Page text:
The Way of the World By William Congreve Act II

SCENE VIII.

[To him] WAITWELL, FOIBLE.

MIRA. Sirrah, Waitwell, why, sure, you think you were married for your own recreation and not for my conveniency.

WAIT. Your pardon, sir. With submission, we have indeed been solacing in lawful delights; but still with an eye to business, sir. I have instructed her as well as I could. If she can take your directions as readily as my instructions, sir, your affairs are in a prosperous way.

MIRA. Give you joy, Mrs. Foible.

FOIB. O — las, sir, I'm so ashamed. — I'm afraid my lady has been in a thousand inquietudes for me. But I protest, sir, I made as much haste as I could.

WAIT. That she did indeed, sir. It was my fault that she did not make more.

MIRA. That I believe.

FOIB. But I told my lady as you instructed me, sir, that I had a prospect of seeing Sir Rowland, your uncle, and that I would put her ladyship's picture in my pocket to show him, which I'll be sure to say has made him so enamoured of her beauty, that he burns with impatience to lie at her ladyship's feet and worship the original.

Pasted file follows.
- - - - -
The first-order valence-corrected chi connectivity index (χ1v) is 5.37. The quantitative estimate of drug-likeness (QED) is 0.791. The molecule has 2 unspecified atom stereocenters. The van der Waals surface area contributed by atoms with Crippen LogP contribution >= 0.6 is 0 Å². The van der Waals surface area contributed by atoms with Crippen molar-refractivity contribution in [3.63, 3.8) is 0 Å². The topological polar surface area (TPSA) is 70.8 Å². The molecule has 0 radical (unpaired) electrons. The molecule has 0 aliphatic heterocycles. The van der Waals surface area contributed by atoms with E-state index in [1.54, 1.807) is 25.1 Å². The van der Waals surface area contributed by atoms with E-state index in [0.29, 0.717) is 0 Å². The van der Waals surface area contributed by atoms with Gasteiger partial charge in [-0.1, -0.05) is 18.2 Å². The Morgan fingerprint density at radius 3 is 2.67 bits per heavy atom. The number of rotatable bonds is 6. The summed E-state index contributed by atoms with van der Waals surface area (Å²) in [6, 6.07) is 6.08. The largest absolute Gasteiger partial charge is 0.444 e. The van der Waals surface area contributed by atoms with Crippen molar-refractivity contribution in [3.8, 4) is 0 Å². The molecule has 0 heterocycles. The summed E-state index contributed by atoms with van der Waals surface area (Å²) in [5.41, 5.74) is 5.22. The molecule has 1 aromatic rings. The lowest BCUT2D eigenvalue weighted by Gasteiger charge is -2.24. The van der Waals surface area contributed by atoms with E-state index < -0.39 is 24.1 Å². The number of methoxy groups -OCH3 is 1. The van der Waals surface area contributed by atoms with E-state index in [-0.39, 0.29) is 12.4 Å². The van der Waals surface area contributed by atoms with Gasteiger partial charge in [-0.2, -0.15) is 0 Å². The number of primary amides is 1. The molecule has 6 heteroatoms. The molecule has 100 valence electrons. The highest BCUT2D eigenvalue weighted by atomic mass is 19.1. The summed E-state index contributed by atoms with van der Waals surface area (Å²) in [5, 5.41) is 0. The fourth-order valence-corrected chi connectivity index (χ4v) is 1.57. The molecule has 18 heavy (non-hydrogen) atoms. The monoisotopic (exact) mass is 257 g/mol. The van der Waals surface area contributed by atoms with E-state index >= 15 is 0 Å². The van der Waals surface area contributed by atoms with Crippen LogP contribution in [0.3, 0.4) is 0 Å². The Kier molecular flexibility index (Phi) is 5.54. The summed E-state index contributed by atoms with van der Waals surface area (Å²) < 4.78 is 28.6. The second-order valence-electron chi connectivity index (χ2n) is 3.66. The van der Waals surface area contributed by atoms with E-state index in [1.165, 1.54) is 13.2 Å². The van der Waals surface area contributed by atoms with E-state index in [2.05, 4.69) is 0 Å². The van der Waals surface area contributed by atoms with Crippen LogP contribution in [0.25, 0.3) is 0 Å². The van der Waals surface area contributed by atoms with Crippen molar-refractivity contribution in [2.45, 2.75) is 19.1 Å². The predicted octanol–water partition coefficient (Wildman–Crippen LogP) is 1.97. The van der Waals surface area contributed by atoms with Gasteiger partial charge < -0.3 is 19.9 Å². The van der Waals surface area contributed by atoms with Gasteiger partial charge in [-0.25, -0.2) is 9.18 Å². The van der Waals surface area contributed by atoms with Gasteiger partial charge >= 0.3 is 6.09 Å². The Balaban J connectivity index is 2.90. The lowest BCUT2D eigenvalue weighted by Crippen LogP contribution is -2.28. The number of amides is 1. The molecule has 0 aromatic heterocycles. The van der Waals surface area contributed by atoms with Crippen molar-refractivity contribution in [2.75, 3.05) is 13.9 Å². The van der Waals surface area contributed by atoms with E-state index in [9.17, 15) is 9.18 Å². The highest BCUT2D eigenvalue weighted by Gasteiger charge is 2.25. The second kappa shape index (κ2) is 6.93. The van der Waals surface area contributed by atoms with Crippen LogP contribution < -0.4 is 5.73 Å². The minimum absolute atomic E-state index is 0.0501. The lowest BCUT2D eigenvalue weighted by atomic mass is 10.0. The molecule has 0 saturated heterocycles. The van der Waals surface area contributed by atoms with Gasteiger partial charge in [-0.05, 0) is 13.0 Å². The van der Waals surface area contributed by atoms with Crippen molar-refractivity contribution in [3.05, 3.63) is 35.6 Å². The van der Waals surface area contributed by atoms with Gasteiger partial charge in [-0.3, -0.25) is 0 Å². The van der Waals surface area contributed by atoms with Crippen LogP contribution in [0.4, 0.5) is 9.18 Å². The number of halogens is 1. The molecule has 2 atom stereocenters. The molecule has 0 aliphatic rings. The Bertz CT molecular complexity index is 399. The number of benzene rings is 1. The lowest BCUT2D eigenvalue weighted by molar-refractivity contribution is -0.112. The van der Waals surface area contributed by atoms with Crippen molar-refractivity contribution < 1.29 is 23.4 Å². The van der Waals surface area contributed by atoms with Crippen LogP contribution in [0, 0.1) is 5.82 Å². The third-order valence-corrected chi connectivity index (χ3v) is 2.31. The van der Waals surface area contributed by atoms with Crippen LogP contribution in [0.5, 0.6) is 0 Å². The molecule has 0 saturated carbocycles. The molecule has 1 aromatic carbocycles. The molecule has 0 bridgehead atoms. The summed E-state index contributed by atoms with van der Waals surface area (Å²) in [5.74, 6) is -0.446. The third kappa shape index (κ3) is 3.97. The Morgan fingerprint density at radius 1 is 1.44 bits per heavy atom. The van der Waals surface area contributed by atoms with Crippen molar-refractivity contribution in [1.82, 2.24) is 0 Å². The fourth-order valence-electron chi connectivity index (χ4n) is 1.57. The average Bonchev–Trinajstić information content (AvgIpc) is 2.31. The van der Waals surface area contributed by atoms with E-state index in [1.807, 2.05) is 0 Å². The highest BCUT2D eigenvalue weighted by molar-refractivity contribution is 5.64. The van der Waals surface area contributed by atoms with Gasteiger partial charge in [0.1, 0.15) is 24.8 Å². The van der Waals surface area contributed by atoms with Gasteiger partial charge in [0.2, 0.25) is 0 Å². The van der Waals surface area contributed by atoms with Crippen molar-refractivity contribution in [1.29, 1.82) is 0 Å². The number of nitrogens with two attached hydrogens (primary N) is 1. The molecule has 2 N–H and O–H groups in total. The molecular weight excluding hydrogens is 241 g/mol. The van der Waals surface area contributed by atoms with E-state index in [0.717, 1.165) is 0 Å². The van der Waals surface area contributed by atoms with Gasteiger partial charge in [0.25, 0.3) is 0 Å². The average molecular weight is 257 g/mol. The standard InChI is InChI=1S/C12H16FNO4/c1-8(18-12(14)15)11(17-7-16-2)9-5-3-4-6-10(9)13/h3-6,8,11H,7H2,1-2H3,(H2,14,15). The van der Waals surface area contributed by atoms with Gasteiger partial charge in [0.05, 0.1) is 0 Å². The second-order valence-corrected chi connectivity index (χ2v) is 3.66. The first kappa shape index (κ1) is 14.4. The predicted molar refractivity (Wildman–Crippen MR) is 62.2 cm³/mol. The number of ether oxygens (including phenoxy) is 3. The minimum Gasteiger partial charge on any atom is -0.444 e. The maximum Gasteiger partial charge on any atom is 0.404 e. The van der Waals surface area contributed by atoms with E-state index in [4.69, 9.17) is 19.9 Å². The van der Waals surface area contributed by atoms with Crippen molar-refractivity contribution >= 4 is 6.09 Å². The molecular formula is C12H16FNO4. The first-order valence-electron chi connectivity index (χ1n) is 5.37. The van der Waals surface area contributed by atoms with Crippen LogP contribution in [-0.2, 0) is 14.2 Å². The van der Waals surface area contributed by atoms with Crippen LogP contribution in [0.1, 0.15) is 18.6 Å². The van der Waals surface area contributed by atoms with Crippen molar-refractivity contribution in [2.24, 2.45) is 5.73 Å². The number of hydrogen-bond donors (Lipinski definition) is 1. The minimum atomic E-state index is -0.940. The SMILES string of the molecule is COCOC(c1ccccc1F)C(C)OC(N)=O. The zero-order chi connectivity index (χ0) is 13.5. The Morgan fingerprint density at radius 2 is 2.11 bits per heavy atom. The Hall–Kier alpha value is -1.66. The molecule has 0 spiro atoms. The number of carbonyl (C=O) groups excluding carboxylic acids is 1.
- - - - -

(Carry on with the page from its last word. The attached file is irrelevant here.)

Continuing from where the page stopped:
MIRA. Excellent Foible! Matrimony has made you eloquent in love.

WAIT. I think she has profited, sir. I think so.

FOIB. You have seen Madam Millamant, sir?

MIRA. Yes.

FOIB. I told her, sir, because I did not know that you might find an opportunity; she had so much company last night.

MIRA. Your diligence will merit more. In the meantime — [gives money]

FOIB. O dear sir, your humble servant.

WAIT. Spouse -

MIRA. Stand off, sir, not a penny. Go on and prosper, Foible. The lease shall be made good and the farm stocked, if we succeed.

FOIB. I don't question your generosity, sir, and you need not doubt of success. If you have no more commands, sir, I'll be gone; I'm sure my lady is at her toilet, and can't dress till I come. Oh dear, I'm sure that [looking out] was Mrs. Marwood that went by in a mask; if she has seen me with you I m sure she'll tell my lady. I'll make haste home and prevent her. Your servant, Sir. — B'w'y, Waitwell.

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Lady Wishfort, who is __________ years old, is vain and susceptible to false flattery.




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